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Raised toward our $5,500 Goal
56 Donors
Project has ended
Project ended on July 18, at 11:59 PM EDT
Project Owners


Although their EngagePitt™ campaign has concluded, if you would still like to make a donation to ScopingSim, you may always do so here.


ScopingSim needs your help to develop a low-cost, high-fidelity, and easily transportable bronchoscopy, colonoscopy, and endoscopy medical simulator.  Help us reach our goal today!

The Problem

Physical medical simulators (mannequin simulators) are widely used for training medical students and medical personnel to perform specialized procedures, hone diagnostic techniques, and improve clinical decision-making skills in critical situations. Such mannequin simulators, however, are extremely expensive; costs range from $3,000 for simulators barely better than dolls to $50,000 for extremely complicated machines attempting to emulate human physiology. In addition, most of the higher-end simulators require development of complex teaching scenarios, as well as support of technical staff, and cannot be easily transported without the risk of damage.


The Solution: ScopingSim

ScopingSim is an endoscopy, colonoscopy, and bronchoscopy simulator project that is being designed and developed by faculty and students at the University of Pittsburgh School of Information Sciences (SIS). The team is creating an inexpensive modular scoping simulator application that will integrate the web-based simulation authoring software Raspberry PI, a low-cost computing platform; Arduino, an open-source hardware; and a variety of off-the-shelf sensors. The final result will allow educational and medical institutions to take advantage of transportable, cost-effective, and high-fidelity training opportunities.

The goal for the first prototype is to develop a single-organ simulator that would allow medical professionals to practice endoscopy procedures and their respective diagnostics. The team has created an endoscope model using flex sensors to notify students when they are bending the endoscope resulting in discomfort, pain, or damage, and pressure sensors to notify students when they are applying enough pressure to cause said damage.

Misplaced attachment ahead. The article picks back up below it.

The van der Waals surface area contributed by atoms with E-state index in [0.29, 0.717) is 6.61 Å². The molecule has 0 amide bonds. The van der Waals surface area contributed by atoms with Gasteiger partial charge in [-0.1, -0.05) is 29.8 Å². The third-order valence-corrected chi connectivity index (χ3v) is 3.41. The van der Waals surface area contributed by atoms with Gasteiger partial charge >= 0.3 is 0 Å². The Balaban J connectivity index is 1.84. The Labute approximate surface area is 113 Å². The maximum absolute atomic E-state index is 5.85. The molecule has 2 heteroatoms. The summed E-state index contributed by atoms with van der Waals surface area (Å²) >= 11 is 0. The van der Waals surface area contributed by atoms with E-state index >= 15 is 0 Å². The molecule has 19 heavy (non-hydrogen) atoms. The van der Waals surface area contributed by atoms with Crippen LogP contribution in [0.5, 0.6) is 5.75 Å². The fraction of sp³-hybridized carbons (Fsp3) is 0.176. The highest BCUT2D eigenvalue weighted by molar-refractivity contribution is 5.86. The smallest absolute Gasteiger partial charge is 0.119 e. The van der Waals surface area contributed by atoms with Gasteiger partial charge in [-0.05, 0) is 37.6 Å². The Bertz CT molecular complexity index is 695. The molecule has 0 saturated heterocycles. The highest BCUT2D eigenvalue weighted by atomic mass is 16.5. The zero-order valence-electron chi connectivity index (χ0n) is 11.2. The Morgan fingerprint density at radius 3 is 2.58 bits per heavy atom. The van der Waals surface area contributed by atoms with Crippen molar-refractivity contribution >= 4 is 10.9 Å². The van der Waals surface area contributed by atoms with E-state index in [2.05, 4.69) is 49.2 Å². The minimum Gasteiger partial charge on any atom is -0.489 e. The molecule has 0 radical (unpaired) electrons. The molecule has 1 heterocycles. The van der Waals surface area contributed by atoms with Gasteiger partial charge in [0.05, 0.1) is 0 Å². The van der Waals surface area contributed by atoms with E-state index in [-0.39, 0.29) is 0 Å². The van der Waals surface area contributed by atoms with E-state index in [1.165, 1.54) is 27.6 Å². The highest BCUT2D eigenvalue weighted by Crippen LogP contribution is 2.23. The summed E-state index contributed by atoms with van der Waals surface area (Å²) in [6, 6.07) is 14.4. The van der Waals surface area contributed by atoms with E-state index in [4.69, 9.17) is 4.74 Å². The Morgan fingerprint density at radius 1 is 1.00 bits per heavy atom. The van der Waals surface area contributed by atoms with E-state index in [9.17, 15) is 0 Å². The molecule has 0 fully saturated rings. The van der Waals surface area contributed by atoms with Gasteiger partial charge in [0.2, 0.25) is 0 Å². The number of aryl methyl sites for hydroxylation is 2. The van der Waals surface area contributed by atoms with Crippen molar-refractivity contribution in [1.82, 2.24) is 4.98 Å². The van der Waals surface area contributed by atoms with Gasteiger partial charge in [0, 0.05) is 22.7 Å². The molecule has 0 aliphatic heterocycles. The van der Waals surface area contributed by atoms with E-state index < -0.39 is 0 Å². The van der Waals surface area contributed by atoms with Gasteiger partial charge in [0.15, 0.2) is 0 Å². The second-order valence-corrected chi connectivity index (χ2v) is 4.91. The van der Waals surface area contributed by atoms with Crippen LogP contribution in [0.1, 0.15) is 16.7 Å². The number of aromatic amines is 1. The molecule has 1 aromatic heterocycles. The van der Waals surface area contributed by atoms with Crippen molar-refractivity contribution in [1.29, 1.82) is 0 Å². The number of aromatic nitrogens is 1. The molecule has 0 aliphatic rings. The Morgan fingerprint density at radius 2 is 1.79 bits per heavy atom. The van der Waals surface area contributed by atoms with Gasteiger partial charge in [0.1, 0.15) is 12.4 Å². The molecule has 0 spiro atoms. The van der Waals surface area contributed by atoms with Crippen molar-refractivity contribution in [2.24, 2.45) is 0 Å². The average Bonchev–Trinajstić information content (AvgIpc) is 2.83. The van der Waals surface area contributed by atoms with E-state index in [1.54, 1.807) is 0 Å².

How can you help?              

ScopingSim’s success depends largely on you, our generous and excited supporters.

  1. Donate! Your donation to ScopingSim will fund the purchase of technology and equipment (see below), needed to develop the ScopingSim mannequin simulator.
  2. Share our crowdfunding page with your family and friends and ask them to donate if they can.
  3. Follow our journey and interact with us using #ScopingSim through SIS on Facebook and Twitter!

What will your donation do?

Your donations will purchase the technology and equipment needed to launch ScopingSim (see below). In turn, you will be shaping the future of medical professionals, improving patient health, and enabling interdisciplinary education and collaboration between the fields of information science and medicine. 

  • Raspberry PI
  • Arduino Board
  • 3-D Printer
  • PLA Filament Plastic for 3-D Printers
  • Printing materials: MDF boards, vacuum-forming plastics, adhesives, high-density modeling foam
  • Pressure, temperature, and flex sensors
  • Oculus Rift Development Kit
  • HTC Vive Development Kit
  • Myo Gesture Control Armband
  • Ambu® aScope™ 3 5.0/2.2


Choose a giving level


The HAL 9000

Buy us an Arduino board. Arduino boards read inputs - such as light on a sensor, a finger on a button, or a Twitter message - and turn it into an output - activating a motor, turning on an LED, or publishing something online. Your 25 bucks will keep us afloat with these and many other useful supplies, electronic components, and building materials.



We're hungry for dessert and have a craving. For pies. Raspberry PIs. Not edible, but these credit-card sized computers are pretty darn useful for technical stuff.



C3PO worries about problems. The Ambu aScope actually goes about solving them. For example: instant availability, ease of transport, and sterility straight from the packaging, requiring no further handling and reprocessing. Like C3PO, the Ambu aScope focuses on keeping people safe.


Johnny 5

We're geeking out over Myo Gesture Armcontrol bands. If you loved using a remote to control your toy helicopter or car as a kid, this cuff-like tool will blow your former self's mind! Just as importantly, you can make sure our students don't hurt future patients by purchasing us a collection of sensors. Sensors help gauge pressure, damage, and pain in the simulator mannequin. A bit of a step up from the buzz alert in Hasbro's Operation.



You just (almost) bought us an Oculus Rift or an HTC VIVE development kit! We promise to use our new-found toys for good. (That includes playing Zombies on the Holodeck, right?) And we'll prove it, by giving you a tour of the lab and a hands-on demonstration of a simulator.



You're zooming in close to the biggest prizes of all - a 3-D printer! As a special thanks, in addition to a tour of the lab and a hands-on demonstration, we also will print a 3-D model of a human digestive system for you. It will make an excellent conversation piece - we know from experience. The largest donation over $1,000 will get to name a mannequin in the lab.

Our Crowdfunding Groups